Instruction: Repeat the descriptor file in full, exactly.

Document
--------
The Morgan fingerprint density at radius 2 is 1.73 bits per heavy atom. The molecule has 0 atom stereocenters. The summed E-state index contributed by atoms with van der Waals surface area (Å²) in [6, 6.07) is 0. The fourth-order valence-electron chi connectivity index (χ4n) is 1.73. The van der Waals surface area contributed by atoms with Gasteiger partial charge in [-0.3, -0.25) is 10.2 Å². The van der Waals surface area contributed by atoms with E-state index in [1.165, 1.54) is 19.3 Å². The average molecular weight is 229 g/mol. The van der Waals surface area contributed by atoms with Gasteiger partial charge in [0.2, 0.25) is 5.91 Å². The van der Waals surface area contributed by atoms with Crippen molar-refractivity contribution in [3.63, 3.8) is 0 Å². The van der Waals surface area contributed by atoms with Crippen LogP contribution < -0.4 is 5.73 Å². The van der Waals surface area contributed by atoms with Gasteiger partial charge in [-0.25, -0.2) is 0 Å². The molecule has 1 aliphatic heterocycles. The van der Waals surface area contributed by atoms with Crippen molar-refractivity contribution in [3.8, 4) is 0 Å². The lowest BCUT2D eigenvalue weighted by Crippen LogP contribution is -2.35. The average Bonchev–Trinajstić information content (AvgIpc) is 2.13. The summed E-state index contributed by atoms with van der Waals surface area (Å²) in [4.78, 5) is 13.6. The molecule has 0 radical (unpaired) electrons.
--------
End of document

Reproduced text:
The Morgan fingerprint density at radius 2 is 1.73 bits per heavy atom. The molecule has 0 atom stereocenters. The summed E-state index contributed by atoms with van der Waals surface area (Å²) in [6, 6.07) is 0. The fourth-order valence-electron chi connectivity index (χ4n) is 1.73. The van der Waals surface area contributed by atoms with Gasteiger partial charge in [-0.3, -0.25) is 10.2 Å². The van der Waals surface area contributed by atoms with E-state index in [1.165, 1.54) is 19.3 Å². The average molecular weight is 229 g/mol. The van der Waals surface area contributed by atoms with Gasteiger partial charge in [0.2, 0.25) is 5.91 Å². The van der Waals surface area contributed by atoms with Crippen molar-refractivity contribution in [3.63, 3.8) is 0 Å². The van der Waals surface area contributed by atoms with Crippen LogP contribution < -0.4 is 5.73 Å². The van der Waals surface area contributed by atoms with Gasteiger partial charge in [-0.25, -0.2) is 0 Å². The molecule has 1 aliphatic heterocycles. The van der Waals surface area contributed by atoms with Crippen molar-refractivity contribution in [3.8, 4) is 0 Å². The lowest BCUT2D eigenvalue weighted by Crippen LogP contribution is -2.35. The average Bonchev–Trinajstić information content (AvgIpc) is 2.13. The summed E-state index contributed by atoms with van der Waals surface area (Å²) in [4.78, 5) is 13.6. The molecule has 0 radical (unpaired) electrons.